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Lady Macbeth as a witch – From the essay by Daniel Albright “The witches and the witch: Verdi’s Macbeth”

by Luca

In some ways the Gran Scena e Duetto of Act I is far more of a black sabbath than anything found in the witches’ own music. At the beginning of the scene Verdi notes in the score that the singers must sing in a hushed and dark voice, unless instructed otherwise. Verdi wanted something that was, as far as I know,
unprecedented in the domain of nineteenth-century Italian opera, a set-piece that was melodically intense – not recitative – and yet took place in some boundary region between speech and song. A letter of Verdi’s (7 January 1847) to the baritone who created the role of Macbeth, Felice Varesi, makes this point clear: ‘I’d rather you served the poet better than you serve the composer. . . . In the grand duet . . . Note that it’s night; everyone is asleep, and this whole duet will have to be sung sotto voce, but in a hollow voice such as to arouse terror’. Verdi was often to repeat this advice. The word ‘hollow’ (‘cupo’) governed Verdi’s whole imagination of Macbeth; it is a subterranean sort of opera, as if the performance were constituted within a cave, or as if the singers each sang from within a private abyss. Indeed words such as ‘cupo’ and ‘gufo’ (‘owl’) seem to brood over the text – perhaps theepigrams about immobility and irreparability, with their i-V half-cadences, their soft falls of a third, in some sense reproduce the sound-tint of these very words. In this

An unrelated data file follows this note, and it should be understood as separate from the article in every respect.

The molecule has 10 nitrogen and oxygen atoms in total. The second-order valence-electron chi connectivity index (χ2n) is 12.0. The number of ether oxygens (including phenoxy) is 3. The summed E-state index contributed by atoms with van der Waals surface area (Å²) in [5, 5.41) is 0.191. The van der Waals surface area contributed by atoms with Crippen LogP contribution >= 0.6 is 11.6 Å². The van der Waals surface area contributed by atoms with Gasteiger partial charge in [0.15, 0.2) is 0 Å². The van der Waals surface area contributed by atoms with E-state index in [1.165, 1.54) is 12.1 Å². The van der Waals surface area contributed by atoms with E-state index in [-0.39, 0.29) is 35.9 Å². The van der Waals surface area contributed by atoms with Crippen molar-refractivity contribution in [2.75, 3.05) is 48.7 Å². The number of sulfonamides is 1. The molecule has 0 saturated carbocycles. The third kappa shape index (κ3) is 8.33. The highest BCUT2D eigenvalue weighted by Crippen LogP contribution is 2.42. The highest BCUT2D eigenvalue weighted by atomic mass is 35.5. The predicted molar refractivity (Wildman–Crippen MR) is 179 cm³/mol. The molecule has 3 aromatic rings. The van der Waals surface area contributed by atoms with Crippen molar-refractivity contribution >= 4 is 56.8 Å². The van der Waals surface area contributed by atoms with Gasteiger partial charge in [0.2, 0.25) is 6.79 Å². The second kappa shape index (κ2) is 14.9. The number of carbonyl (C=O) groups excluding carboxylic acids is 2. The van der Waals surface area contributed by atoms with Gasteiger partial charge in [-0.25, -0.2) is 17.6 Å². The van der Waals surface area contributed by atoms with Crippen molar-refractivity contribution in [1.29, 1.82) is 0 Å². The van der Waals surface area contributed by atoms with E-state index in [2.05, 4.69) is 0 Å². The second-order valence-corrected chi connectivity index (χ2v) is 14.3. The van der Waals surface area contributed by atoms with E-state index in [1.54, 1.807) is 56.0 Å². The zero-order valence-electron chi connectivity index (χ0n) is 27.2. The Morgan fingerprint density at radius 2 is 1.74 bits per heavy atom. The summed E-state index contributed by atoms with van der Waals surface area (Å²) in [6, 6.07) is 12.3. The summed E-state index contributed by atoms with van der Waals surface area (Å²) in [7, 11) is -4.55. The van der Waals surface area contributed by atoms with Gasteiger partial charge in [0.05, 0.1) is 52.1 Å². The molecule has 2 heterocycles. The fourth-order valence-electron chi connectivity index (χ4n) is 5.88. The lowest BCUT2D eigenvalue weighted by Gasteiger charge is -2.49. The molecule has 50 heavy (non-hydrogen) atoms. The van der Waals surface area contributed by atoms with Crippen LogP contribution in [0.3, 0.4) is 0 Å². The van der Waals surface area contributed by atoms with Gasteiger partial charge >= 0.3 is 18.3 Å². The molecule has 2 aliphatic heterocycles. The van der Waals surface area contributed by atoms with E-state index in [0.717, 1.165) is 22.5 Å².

opera, even more than Otello, Verdi comes closest to realising the old dream of the inventors of opera, a tragedy in which speech rises effortlessly, imperceptibly, into song. When Verdi in 1875 compared his achievement to Wagner’s, he noted, ‘I, too, have attempted the fusion of music and drama . . . and that in Macbeth’. Verdi hadn’t yet written Otello or Falstaff, but in those late operas he approached Shakespeare through the highly wrought, semi-opaque medium of Boito’s poetry and dramaturgy, whereas Piave provided a fairly clear image of the original Jacobean text.
Verdi’s great achievement in this liminal area far beneath bel canto, where singers make whispery harsh sounds, is the duet ‘Fatal mia donna!’ – an astonishing psychological study of the tremors of spiritual remorse combined with the hilarity of gratified ambition. The large-scale dramatic rhythm of the duet is terror followed by mockery of terror. We saw this rhythm – first, solemn prophecy, then, happy sneer – during the witches’ prophecy to Banquo in Act I; and Lady, by aping their behaviour, is turning before our eyes into another witch. When Macbeth, fresh from killing Duncan, tells his wife that he felt like saying ‘Amen’ as the footmen were praying ‘May God help us’, she interjects ‘Follie!’, decorating her line with bright